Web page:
Orientation for Introverts
“Bang Bang Choo train
C’mon now just do your thang
Awoosh *clap clap clap clap* (move to the right)
Awoosh *clap clap clap clap* (move to the left)”
Drop-In Skating and Exam Prep (Already?!)
I’ve been feeling a little-more-than-a-little subpar recently. I’m not sure if it’s the weather or a change in routine due to injury or just everyday stressors, but I don’t like to hang out in ruts like that. Last Friday served as a nice little pick me up, thankfully. I finally made it out to drop-in skating at the Varsity Centre!
I regret that I didn’t take pictures, I was consumed by how good it felt to be using my legs after making my arms so terribly sore at aerial silks. I’ve been less active recently and I think that might be contributing to my lousy mood. Skating with a good friend helped! I went on Friday from 1:00 to 2:00 p.m. in the afternoon and it served as a nice study break. Skate rentals are available for only $3.39 (debit/credit only) and entry is free with your T-Card of course! It wasn’t very populated, which I really appreciated. I definitely recommend checking it out, especially if you’re looking for some space to make some mistakes (I sure am!).
Happy Nutrition Month!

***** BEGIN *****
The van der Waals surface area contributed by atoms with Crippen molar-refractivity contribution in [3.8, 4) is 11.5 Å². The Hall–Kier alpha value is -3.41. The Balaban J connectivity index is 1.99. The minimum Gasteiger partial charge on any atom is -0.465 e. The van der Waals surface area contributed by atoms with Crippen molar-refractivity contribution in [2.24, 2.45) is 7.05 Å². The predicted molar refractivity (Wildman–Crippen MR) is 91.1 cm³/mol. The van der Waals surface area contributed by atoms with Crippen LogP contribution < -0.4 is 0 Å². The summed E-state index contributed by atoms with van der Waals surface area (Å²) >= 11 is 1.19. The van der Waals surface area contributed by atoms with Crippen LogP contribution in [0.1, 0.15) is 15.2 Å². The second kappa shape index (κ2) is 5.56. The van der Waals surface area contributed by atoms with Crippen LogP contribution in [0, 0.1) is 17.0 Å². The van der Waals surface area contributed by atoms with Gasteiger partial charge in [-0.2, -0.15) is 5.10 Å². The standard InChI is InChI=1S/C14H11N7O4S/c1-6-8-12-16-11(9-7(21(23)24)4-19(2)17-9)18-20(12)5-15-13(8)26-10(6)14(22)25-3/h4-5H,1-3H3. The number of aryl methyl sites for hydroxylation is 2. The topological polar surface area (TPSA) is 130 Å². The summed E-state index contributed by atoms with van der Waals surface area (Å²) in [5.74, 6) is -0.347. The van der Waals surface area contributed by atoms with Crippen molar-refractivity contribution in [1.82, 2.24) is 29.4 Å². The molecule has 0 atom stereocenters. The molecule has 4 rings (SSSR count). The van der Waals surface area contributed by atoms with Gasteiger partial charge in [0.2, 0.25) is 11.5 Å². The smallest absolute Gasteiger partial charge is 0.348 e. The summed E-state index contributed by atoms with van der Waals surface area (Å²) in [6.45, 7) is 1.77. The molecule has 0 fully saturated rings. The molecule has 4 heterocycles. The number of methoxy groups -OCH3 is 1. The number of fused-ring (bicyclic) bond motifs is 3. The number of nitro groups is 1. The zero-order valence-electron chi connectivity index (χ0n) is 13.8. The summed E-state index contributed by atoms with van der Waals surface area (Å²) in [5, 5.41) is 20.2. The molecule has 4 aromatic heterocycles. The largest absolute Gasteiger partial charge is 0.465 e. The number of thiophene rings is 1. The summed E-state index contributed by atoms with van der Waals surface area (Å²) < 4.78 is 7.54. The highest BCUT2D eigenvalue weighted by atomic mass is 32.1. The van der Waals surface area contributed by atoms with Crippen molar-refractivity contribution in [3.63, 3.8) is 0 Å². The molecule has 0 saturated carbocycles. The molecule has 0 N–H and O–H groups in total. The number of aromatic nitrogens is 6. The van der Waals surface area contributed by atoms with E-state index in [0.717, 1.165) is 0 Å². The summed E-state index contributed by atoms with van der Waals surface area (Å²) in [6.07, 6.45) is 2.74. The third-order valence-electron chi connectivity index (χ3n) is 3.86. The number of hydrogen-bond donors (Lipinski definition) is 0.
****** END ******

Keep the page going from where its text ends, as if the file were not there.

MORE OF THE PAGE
The month of March brings with it many things:
- Movie releases (London Has Fallen comes out tomorrow (sequel to Olympus Has Fallen), I’m excited but also skeptical… then again, how bad can a Gerard Butler-starring film really be?)
- Warmer weather (hopefully!)
- Nutrition Month!
Registered Dietitians of Canada celebrate Nutrition Month every March. This year, they’re encouraging Canadians to take a 100-meal journey over the course of March, focusing each week on a new goal such as making quality food decisions and being aware of portion sizes.
It’s Not All Sunshine and Rainbows: How to Prevent and How to Care for Injuries
The human body is a remarkable construction. It’s strong, powerful, capable and — unless you’re me — resilient more often than not. With all this talk of being physically active and trying new things, I thought it was time for a post addressing risk, how to minimize it and what happens when despite your best efforts you find yourself injured.
While I’m not a doctor [insert moment of silence here], I feel I have sufficient experience to speak about this subject. I have the joints of someone far, far older than twenty paired with a “can’t stop won’t stop” approach to life. That combination isn’t particularly risk-reducing.
So, here are 4 tips to risk reduction in sport — coming from someone who needs all the reduction she can get.
A Literary Mille-feuille: The Recipe for an Essay
Franz Liszt, Justin Bieber. Gordon Ramsay, you.
What do these pairs have in common? Well, Liszt and Bieber are popular musicians and idols among their audience, though during different time periods. And Gordon Ramsay and you are—or can be—revered chefs of mille-feuilles, though of different types of mille-feuilles.
While Gordon Ramsay may have nailed his raspberry mille-feuille, you can nail that literary mille-feuille, a.k.a. That Essay You Should Have Started Already. Here are some tips that will hopefully prove helpful in creating your literary mille-feuille, which, though Gordon Ramsay may not appreciate, your profs will.